It'll be interesting seeing how this works out in the duck blind - the adjustable comb adds one more place where my gun can get tangled up in tules, one more place water and mud can infiltrate. But I decided it'd be worth it to shoot more comfortably, and ultimately better.

If you're considering getting an adjustable-comb stock, Deone makes them for Beretta 391s and 390/3901s in 12 gauge, and for Remington 1100s, 1187s and 870s in 12 and 20 gauge, with junior versions available for all Remingtons. You can also get your stock and fore-end "dipped" in a variety of colors and camo patterns, though that costs extra.

Now, I said a couple things contributed to my comfort yesterday, so on to the next one.

Two: The Fitaski stock comes with a Kick-Eez pad, which my friend Walter loves so much that you'd swear he's the chief stockholder. (It's also the standard that Dale Tate, my favorite gunmaker on earth, uses).

I'd mention to Walter off-hand that I'd be sore after a day of shooting three or four boxes of shells at the range - particularly if I was out of practice - and Walter would tell me I should never be sore.

Never? Ha! I had always accepted soreness was part of the deal. Even with my 20-gauge, I'd come away from big shooting days not necessarily bruised, but sore, as though I'd been lifting weights with my shoulder (which is, I guess, kinda what's going on when you resist the gun's recoil).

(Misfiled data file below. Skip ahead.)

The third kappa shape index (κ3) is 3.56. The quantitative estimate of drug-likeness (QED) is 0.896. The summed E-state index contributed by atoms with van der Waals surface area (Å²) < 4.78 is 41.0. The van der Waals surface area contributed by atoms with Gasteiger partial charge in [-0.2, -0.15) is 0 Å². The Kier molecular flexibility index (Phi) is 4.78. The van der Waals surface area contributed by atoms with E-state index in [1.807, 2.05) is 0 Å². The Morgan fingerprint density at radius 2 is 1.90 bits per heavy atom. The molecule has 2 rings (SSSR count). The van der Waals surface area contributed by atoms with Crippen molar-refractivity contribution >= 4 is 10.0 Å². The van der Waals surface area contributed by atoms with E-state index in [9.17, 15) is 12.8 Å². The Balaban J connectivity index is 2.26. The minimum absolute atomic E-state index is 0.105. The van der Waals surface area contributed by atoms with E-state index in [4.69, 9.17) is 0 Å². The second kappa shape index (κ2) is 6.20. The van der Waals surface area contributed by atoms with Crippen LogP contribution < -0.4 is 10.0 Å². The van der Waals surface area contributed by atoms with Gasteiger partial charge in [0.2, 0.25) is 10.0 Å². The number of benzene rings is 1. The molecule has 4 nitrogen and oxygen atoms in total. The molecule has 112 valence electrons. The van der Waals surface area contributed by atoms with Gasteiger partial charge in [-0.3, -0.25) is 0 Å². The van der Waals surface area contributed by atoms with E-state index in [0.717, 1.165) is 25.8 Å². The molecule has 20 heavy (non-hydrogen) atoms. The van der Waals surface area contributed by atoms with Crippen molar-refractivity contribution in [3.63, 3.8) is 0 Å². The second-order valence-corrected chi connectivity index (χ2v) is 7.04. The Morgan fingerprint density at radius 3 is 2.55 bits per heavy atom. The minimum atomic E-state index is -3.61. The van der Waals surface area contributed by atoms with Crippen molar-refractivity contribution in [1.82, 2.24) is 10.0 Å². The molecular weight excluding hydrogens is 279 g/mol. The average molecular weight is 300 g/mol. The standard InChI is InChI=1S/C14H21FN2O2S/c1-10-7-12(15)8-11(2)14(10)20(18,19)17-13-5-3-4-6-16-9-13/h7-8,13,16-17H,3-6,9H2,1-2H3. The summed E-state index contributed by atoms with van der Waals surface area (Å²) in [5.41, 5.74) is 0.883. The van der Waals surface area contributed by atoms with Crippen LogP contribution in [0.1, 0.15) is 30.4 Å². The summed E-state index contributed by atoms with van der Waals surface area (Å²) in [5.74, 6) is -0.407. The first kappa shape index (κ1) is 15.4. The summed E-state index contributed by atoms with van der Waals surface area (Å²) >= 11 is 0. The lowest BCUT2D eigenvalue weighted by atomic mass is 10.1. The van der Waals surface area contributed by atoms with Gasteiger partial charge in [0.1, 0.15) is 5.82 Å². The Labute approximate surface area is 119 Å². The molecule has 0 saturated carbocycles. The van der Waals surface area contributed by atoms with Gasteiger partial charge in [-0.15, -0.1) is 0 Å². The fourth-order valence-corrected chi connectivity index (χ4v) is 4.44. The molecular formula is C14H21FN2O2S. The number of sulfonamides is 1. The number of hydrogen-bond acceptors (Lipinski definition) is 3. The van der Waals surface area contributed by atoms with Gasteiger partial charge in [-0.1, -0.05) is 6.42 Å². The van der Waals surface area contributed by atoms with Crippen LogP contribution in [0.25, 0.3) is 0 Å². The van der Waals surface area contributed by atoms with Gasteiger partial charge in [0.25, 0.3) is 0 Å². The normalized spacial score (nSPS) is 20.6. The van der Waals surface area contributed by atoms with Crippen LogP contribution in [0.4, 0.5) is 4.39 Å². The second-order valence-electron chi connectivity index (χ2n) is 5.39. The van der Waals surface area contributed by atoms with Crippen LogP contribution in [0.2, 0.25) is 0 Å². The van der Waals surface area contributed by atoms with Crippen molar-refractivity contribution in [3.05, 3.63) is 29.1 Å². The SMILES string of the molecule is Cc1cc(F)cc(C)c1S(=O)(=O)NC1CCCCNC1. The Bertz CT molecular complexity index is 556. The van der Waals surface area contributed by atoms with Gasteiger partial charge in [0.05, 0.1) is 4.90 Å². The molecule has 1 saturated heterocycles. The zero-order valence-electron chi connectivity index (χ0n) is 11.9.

With the Fitaski, I knew recoil would be dampened somewhat because it's a solid stock, maybe 8 ounces heavier than the Beretta stock. Heavier guns absorb more recoil.

But with the Kick-Eez on top of that, I was barely feeling a thing, which is saying a lot, because Sarah Connor kicks noticeably harder than my 20 gauge.

So: Yes, Walter, you were right. Happy?

OK, so one last thing...

Three: I just got a new Competitor Short Sleeve Shooter's Shirt from Prois (PRO-iss) and it is GREAT for hot-weather shooting.

Like many other Prois items, this one is made of a technical fabric that wicks sweat from your body. Yesterday - a day in the high 90s - I wore it with blue jeans, and the difference in comfort levels under shirt versus under the pants was striking.

I kinda take the fabric for granted with Prois, though, so the first thing I noticed about the shirt when I got it was actually its patches.

For starters, it has shooting patches on both sides, so those of us who shoot left-handed aren't left out. Many of the women's shooting shirts I've seen have patches only on the right side, which irritates me.

The second thing is that these aren't just decorative patches. I love my Filson shooting shirt, but its patches (yes, on both sides) are more decorative than functional - there's no padding on them whatsoever. The Prois shirt, on the other hand, has thick quilted patches. I can't say how much they dampened recoil when I was out shooting yesterday because there were other factors at work (gun weight, Kick-Eez pad). But I can guarantee you they're more protection than un-padded patches.

Ladies, if you're interested, the shirt retails for $70 (though I confess I got it for free because I'm on the Prois Field Staff). It comes in three color combinations, and there's a long-sleeved version too.

Man, I love new toys. The only thing better than getting them is playing with them, and you can bet I'll be playing with these all summer.